That's good stuff. An important thing you allude to is this -- sometimes the most important thing about filing motions in limine is not filing them. That is, like all advocacy, decide what is most important and what can help your case the most, but overwhelming the Judge has diminishing returns. Many times clients/out of state counsel want to insist on "bringing out the usual suspects" but that is not always the best strategy/hobgoblin.

It is also important to know the law in your jurisdiction about whether you need to raise the objection again later at trial if your meritorious MIL is inexplicably denied, so as to preserve the error.

Hey guys, don't let all the plaudits from the luminaries of the legal media world get to you, please keep up this great stuff for the slobs in the trenches.

Anonymous said...

Dudes, could you blog a little about Justice Scalia's quip at oral argument on the Levine case? He said to 'sue the FDA' at one point but isn't that mostly precluded by Berkovitz v. U.S., 486 U.S. 531 (1988) since regulatory judgments are mostly discretionary?

Preclusion obtains under the FTCA "whether or not the discretion involved be abused."

So let's say there are shenanigans at the FDA, and shit happens -- a product is labeled sub-optimally, but this sub-optimal decision is within the FDA's sphere of discretion. Let's also say that drug companies are 'covered' by preemption doctrine against state tort law claims even though the FDA suits involved plainly abused their discretion in coming to a labeling judgement about the drug.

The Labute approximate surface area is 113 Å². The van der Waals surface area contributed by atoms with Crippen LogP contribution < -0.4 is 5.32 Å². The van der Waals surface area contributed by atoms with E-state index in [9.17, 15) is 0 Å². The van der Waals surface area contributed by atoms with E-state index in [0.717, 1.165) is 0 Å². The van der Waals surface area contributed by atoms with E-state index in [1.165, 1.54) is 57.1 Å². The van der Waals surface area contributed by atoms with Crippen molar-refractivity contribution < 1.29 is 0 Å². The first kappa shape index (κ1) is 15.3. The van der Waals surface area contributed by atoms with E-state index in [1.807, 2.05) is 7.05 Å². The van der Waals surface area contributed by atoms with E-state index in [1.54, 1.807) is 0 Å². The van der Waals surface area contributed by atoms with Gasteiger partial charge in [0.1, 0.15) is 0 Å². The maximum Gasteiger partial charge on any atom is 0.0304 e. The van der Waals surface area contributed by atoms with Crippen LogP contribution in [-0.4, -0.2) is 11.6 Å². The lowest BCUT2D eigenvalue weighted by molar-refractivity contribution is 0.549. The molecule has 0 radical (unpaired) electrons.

Will the plaintiff have no recourse? What would be the defense bar's riposte to such a situation, as a matter of policy?

(I think Wyeth ought to win soundly btw, but this 'problem' of suing the FDA nags at me.)

Beck/Herrmann said...

We've never practiced FTCA law, but Anonymous #3 put his finger on the core issue, which is the discretionary function doctrine. We doubt anybody could sue the FDA over a product approval - that's too discretionary. What might be allowed, and this is speculation, is if the 'sub-optimal' labeling were due to a scriverner's mistake at the FDA, such as accidentially crossing out a "not" in reviewing proposed labeling, or accidentially omitting a condition from the list of adverse reactions. That might be sufficiently ministerial as to fall outside the discretionary function rule.

It may well be that plaintiffs in certain situations are out of court. That's what preemption does. If it didn't result in the dismissal of claims, it wouldn't be such an important defense.